Hagåtña, Guam – Commission on Decolonization Executive Director Melvin Won-Pat Borja joined other colonized areas in urging renewed commitment to ending colonialism by 2020. Won Pat-Borja testified before a United Nations panel during the 2019 UN Regional Seminar held in St. George’s, Grenada last week.
“A process of decolonization that must follow the rules of the colonizer is not decolonization: it is an extension of colonization,” testified Won Pat-Borja who was quoting his colleague Dr. Michael Lujan Bevacqua when the latter testified before the UN in 2017. Dr. Bevacqua also joined Won Pat-Borja at the 2019 UN Regional Seminar.
The focus of the seminar was on accelerating the implementation of eradicating colonialism through the process of decolonization. Today, according to the United Nations, there are still 17 Non-Self-Governing Territories remaining in the world: Guam, American Samoa, Anguilla, Bermuda, British Virgin Islands, Cayman Islands, Falkland Islands (Malvinas), French Polynesia, Gibraltar, Montserrat, New Caledonia, Pitcairn, Saint Helena, Tokelau, Turks and Caicos Islands, United States Virgin Islands, and Western Sahara.
Won Pat-Borja used two Federal lawsuits against the Government of Guam to espouse the fundamental need to expand support of the Territory’s quest for self-determination. The first case involves a U.S. Military Captain who sued the local government after his unsuccessful attempt to register as a voter in Guam’s decolonization plebiscite. In that case, the District Court Judge ruled against the Government of Guam, declaring the island’s Plebiscite Law unconstitutional. The second case was filed by the Federal Government against the Government of Guam over the implementation of the CHamoru Land Trust Commission (CLTC), claiming the program is racially discriminatory and violates the Fair Housing Act.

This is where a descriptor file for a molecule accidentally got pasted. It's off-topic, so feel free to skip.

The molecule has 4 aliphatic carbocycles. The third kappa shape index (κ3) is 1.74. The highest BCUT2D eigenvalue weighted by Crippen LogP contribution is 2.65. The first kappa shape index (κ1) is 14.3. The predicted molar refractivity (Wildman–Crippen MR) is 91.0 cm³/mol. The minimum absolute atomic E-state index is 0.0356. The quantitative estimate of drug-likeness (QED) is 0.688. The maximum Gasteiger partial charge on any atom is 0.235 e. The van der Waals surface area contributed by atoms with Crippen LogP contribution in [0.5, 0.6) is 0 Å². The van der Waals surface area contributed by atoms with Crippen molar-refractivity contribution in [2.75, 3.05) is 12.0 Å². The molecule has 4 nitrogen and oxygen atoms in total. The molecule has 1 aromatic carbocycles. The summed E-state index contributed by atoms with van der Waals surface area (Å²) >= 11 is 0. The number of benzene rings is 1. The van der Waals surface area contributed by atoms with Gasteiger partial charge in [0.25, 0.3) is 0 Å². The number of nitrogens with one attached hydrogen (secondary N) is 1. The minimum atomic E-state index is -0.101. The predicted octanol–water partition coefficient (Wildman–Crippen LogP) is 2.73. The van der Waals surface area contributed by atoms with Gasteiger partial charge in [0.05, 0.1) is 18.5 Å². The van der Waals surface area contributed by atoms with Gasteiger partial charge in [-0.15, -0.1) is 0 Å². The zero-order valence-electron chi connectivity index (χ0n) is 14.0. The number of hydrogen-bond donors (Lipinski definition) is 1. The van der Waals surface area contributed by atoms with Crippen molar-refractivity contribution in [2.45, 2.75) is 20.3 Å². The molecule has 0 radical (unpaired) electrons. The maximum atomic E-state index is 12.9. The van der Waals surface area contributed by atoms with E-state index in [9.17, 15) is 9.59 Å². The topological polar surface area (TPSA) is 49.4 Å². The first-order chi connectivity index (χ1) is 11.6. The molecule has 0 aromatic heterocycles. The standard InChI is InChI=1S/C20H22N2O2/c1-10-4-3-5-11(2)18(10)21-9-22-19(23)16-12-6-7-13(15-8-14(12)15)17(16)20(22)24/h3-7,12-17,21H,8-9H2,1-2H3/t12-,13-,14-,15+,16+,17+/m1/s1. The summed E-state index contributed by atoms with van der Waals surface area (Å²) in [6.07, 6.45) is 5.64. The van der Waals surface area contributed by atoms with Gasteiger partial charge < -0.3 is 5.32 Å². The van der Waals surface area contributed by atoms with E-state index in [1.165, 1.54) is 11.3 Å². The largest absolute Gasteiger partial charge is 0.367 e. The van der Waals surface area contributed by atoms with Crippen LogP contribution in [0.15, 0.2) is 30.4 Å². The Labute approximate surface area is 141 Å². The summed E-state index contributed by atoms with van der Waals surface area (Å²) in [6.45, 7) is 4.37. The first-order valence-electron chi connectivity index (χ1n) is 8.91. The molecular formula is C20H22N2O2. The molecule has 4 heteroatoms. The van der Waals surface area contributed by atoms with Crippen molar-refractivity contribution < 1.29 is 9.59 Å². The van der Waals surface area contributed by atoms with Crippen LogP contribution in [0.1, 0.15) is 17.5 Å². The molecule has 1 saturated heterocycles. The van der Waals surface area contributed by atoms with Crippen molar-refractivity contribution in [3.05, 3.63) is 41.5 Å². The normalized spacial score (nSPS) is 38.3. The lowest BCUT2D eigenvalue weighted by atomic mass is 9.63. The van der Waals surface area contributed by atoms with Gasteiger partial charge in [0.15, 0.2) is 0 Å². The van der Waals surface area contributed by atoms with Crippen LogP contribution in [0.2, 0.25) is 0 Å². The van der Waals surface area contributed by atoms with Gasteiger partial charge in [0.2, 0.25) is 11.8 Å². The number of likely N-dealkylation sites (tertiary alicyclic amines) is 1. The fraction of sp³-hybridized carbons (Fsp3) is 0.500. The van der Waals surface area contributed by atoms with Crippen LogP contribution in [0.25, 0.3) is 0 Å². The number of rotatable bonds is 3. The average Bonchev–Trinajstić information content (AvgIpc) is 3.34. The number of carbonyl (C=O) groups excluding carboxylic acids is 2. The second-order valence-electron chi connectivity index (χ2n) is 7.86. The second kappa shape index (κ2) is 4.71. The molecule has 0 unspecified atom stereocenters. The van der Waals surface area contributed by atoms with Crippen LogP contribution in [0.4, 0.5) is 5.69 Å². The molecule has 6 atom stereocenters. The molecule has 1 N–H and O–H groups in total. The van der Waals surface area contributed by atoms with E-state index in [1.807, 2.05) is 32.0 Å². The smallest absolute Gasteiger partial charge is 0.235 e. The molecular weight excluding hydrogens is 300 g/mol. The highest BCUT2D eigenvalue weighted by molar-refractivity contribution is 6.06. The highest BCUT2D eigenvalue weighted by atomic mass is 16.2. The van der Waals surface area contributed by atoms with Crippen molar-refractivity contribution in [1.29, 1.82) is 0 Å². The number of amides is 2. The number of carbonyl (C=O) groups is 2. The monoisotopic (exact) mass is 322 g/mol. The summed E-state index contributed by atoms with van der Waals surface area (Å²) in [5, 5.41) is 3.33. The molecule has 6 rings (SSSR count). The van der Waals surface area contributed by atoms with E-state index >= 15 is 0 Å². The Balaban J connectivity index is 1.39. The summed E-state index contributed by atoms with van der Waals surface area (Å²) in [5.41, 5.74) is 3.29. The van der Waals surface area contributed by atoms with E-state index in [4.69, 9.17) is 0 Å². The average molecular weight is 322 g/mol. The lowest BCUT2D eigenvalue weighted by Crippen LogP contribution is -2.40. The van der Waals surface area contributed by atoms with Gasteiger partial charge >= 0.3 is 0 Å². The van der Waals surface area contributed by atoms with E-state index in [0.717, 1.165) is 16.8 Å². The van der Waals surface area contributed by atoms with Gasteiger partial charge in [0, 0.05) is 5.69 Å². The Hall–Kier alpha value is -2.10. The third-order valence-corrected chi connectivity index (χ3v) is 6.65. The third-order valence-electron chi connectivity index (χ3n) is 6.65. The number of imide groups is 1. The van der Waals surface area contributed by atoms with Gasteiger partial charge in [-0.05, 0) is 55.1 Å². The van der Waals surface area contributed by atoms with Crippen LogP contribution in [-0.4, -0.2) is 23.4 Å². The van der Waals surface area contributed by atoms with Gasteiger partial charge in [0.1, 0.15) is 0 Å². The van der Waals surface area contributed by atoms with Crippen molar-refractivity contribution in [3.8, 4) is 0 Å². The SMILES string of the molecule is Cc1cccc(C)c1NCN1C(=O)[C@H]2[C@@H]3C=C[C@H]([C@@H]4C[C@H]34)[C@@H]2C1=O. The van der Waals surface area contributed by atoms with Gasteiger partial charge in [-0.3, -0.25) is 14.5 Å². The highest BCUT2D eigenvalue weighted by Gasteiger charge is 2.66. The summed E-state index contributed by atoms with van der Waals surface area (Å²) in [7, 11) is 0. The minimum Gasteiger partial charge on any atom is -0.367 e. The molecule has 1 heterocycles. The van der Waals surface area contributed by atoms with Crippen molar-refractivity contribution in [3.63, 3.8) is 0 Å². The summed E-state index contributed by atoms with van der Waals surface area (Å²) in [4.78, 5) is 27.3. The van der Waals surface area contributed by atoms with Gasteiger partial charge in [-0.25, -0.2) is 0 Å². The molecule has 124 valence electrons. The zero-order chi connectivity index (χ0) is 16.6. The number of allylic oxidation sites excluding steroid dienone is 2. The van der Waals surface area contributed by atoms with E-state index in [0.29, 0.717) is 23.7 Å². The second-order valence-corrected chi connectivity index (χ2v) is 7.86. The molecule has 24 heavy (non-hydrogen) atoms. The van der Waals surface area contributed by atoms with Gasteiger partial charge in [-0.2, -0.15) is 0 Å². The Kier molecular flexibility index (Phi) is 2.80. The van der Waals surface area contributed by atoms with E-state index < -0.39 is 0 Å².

“The aforementioned cases serve as reminders that Guam is a spoil of war, its people remain colonized, and that their self-determination is not prioritized by the U.S.. Worse is that laws passed by a legislative body, elected at large, are cast as racial with no recognition or critical examination of the racism inherent in our continued colonization. In fact, many indigenous and native inhabitants on Guam have a strong sense of patriotism and loyalty to the U.S. despite this history. No amount of patriotism, however, should warrant a blind eye to the inequity of our current unincorporated territory status,” Won Pat-Borja attested.
As the Territory’s first Maga’Håga, and with Governor Lou Leon Guerrero’s commitment to Guam’s decolonization, Won Pat-Borja outlined the Administration’s goals to reignite interest and educate the public on the process of decolonization. This includes a Self-Determination Study in collaboration with the University of Guam, a Self-Determination Regional Conference, and a Media Education Campaign. A Self-Determination Plebiscite will allow Native Inhabitants of Guam and their descendants to choose one of three political status options: Independence, Integration or Free Association.
“There is a clear need for more resources if we are to conduct a sustained comprehensive and effective educational campaign on Guam. Our challenges are vast and we are working against over 450 years of colonial conditioning. However, we are a resilient and determined people. We will continue to be unrelenting to achieve our fundamental and basic human right to make a choice,” said Won Pat-Borja.